Heuchera (Heuchera x villosa)These heat-tolerant hybrids with mounding habits thrive in shade. Works well in dry shade under trees. Interesting new colors including Heuchera Carnival Peach Parfait (peachy pink), Carnival Limeade (bright spring green) and Carnival Watermelon (pale red). Grow 10 to 12 inches high and 12 to 14 inches wide.*Hardy to USDA Zones 4 to 9*Shade Heuchera-CarnivalPeachParfait-BallHorticulturalCompany
Blue Rose Echeveria (Echeveria imbricata)Succulents are inexpensive, durable, heat-tolerant and water-wise, so they’re experiencing a resurgence of interest. This attractive new variety has rosettes of blue-green leaves edged in pink with clusters of small pink and yellow flowers in spring and summer. Thrives in rocky soils and as a container plant. Grows to 1 foot tall clumps.*Hardy from USDA Zones 9 to 11*Part to full sun 6863-blue-rose-echeveria-flower-close-up
Brakelights Red Yucca (Hesperaloe parviflora ‘Perpa’ P.P. #21,729)The deep red color of this flowering yucca is improvement to the standard variety, which is usually pink or salmon. Very low water use. Rarely sets seeds so it offers a long bloom season. Dramatic appearance when planted in mass. Reaches two feet wide and tall.*Hardy from USDA Zones 5 to 10*Full sun Hesperaloe BrakelightsR-Monrovia Visalia 2-Nov-11 018
Crape Myrtle Enduring Summer (Lagerstroemia hybrids)
New variety blooms early and lasts longer than others. Vivid new colors include fuchsia, pink, red, and white. Tight habit and deer-resistant. Berries appear mid-summer. Grows 48 to 60 inches tall, 48 to 60 inches wide
*Hardy from USDA zones 6 to 10


Hydrangea Paniculata Fire and Ice (Hydrangea paniculata)This cold-tolerant midsized variety is loaded with blooms. Spectacular three-season bloom color. Blooms start as pale greenish-white in spring, changes to pink by mid-summer, then burgundy in fall. Adapts well to many different conditions. Grows 36 to 60 inches tall, 36 to 48 inches wide.*Hardy from USDA Zones 3a to 8a*Part sun Hydrangea-FireAndIce-BallOrnamentals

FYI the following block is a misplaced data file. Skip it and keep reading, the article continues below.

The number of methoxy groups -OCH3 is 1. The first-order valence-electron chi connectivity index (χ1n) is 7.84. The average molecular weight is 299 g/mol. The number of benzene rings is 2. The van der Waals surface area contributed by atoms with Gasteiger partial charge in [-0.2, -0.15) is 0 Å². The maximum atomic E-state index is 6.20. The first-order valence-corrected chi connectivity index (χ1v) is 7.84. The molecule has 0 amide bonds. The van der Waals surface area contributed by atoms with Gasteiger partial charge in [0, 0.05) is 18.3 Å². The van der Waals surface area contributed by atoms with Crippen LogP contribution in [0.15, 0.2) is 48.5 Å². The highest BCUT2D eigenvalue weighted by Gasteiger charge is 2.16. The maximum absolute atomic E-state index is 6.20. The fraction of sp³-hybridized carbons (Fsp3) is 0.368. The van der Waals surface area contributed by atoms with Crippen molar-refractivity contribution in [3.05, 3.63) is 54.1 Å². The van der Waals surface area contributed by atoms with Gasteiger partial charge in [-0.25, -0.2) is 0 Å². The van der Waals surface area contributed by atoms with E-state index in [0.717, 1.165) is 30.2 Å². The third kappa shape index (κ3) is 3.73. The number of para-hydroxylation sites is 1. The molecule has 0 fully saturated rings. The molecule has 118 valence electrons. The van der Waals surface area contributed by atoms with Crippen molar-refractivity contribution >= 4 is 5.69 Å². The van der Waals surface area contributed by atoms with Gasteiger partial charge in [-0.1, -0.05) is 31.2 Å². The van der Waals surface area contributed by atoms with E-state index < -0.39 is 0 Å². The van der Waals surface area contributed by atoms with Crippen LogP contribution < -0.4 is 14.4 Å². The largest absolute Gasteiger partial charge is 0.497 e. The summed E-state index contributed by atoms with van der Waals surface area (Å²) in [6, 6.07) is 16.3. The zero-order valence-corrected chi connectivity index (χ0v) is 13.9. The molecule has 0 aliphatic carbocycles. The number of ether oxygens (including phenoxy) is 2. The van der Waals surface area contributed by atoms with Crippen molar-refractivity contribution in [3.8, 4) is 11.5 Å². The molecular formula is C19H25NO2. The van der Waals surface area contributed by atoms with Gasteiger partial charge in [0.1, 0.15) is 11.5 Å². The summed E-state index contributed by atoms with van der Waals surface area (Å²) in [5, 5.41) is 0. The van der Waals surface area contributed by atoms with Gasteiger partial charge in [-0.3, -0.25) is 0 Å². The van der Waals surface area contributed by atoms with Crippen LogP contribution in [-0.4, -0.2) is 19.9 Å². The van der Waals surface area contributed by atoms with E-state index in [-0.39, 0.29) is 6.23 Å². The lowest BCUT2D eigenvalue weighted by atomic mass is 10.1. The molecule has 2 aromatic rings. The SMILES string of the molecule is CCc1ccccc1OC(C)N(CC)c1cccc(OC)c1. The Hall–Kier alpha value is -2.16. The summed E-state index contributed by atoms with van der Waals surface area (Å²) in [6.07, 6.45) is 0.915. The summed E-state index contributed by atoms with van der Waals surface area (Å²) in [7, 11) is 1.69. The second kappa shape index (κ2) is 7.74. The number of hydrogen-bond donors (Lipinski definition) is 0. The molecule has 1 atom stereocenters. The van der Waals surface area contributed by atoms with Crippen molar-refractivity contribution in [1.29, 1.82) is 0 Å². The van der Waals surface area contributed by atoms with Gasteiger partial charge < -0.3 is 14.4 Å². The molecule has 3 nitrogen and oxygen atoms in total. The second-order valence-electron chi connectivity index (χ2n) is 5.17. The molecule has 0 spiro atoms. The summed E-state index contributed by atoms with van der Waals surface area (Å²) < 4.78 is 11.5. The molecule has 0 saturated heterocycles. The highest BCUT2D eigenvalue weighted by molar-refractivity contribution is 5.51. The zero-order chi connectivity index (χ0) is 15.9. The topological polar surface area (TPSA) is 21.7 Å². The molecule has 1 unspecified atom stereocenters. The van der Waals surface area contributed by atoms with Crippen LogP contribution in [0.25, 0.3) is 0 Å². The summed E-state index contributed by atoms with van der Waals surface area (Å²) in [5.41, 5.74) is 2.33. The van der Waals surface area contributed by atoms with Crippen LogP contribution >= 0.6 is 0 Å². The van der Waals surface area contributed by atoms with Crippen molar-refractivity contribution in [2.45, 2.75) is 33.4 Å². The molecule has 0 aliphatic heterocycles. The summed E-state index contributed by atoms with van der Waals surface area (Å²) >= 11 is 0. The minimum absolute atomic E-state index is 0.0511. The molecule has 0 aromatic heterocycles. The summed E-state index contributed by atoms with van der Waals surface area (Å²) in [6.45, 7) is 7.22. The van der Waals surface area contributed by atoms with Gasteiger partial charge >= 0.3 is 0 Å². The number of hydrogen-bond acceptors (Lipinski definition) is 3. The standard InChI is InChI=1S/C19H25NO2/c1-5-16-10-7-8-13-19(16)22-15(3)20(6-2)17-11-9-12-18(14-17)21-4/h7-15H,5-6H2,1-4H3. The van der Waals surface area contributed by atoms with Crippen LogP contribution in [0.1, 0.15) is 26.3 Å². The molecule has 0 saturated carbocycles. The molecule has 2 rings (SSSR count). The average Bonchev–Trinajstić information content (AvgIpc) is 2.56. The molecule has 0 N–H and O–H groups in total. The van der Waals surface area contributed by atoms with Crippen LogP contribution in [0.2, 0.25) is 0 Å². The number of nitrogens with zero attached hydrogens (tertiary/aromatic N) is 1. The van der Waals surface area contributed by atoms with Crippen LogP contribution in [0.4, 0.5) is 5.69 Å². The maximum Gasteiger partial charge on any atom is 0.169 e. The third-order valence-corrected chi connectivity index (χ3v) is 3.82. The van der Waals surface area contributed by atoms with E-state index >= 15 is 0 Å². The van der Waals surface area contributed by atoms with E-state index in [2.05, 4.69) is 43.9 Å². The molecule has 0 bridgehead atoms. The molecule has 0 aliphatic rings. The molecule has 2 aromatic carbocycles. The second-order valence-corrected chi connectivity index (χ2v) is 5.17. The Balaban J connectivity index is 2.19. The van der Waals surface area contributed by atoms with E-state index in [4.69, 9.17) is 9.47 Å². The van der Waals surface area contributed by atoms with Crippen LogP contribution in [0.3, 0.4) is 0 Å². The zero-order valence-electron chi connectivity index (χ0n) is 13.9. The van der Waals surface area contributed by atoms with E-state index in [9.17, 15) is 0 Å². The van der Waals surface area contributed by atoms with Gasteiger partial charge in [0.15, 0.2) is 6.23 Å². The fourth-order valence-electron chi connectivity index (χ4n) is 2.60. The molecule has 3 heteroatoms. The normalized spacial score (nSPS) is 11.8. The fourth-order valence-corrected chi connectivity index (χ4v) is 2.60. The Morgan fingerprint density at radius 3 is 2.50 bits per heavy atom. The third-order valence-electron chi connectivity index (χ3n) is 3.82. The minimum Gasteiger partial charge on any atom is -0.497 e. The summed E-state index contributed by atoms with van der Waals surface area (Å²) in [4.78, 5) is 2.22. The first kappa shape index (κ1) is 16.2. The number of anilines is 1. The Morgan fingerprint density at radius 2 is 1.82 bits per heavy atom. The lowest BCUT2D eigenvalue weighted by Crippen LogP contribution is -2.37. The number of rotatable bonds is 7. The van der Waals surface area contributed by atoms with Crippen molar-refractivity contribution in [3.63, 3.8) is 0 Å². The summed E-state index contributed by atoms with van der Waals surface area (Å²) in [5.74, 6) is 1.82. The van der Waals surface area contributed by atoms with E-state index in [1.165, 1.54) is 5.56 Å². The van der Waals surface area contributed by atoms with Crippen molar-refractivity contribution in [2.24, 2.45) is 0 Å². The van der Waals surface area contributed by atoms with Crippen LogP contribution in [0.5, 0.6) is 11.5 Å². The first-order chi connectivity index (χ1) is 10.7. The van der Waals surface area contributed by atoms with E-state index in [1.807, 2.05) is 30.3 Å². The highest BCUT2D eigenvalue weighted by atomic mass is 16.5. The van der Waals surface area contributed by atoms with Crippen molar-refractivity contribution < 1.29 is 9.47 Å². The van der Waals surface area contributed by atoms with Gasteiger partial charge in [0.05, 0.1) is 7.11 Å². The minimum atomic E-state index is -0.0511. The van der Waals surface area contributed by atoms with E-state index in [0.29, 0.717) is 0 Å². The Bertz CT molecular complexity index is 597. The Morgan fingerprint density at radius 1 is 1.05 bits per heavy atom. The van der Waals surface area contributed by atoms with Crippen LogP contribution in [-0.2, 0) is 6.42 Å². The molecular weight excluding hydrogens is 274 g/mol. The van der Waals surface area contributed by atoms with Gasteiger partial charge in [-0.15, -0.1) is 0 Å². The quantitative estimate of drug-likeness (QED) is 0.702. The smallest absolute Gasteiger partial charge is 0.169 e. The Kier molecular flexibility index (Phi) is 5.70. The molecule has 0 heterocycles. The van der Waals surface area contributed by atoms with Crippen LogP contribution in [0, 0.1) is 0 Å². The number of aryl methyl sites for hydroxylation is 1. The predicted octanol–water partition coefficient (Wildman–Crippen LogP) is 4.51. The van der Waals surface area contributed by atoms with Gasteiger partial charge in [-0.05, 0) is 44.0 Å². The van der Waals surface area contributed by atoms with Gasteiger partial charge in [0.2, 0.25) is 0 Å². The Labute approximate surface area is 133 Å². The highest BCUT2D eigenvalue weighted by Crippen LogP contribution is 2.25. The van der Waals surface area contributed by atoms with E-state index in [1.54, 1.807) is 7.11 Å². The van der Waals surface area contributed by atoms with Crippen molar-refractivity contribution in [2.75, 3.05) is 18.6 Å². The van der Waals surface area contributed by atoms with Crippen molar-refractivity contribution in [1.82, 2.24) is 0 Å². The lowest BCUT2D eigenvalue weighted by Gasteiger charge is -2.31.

Flutterby Flow Buddleia  (Buddleia hybrid Podaras  #12 PP22,098)This series has a mounding, low-growing habit that works beautifully as a groundcover. Extra-long bloom season from spring to frost. Available in lavender or mauve pink. Does well in containers. Grows 1 1/2 to 2 feet tall, spreads 3 to 4 feet wide.*Hardy to from USDA Zones 5 to 10*Sun BOS12-13635-MauvePink
Crimson Sunset Maple (Acer truncatum x. A. Plat. ‘JFS-KW202” PP21838)This medium-sized tree boasts deep purple leaves that retain their glossy color in hot, humid and dry conditions, unlike other purple-foliaged trees that fade and scorch in late summer. Foliage turns red-bronze in autumn. Has an upright, symmetrical form with a strong central leader for easy maintenance. Grows to 35 feet, 25-foot spread.*Hardy to USDA Zone 4 Crimson Sunset Maple foliage 10
Emerald City Tulip Tree (Liriodendron tulipifera ‘JFS-Oz’)This cultivar of the native tulip tree offers predictable performance and appearance with a straighter more upright shape. Glossy green foliage turns bright yellow in autumn. Tulip-shaped flowers appear in spring. Good shade tree for both streets and landscapes. Grows to 55 feet, 25-foot spread.*Hardy to USDA Zone 5 Emerald City Tulip Tree row 06
Prairie Sentinel Hackberry (Celtis occidentalis ‘JFS-KSU1’)This super-tough columnar tree adapts well to heat, drought and cold. Tight form and good yellow fall color. Grows to 45 feet, 12-foot spread.*Hardy to USDA Zone 4 Prairie Sentinel Hackberry fc container 02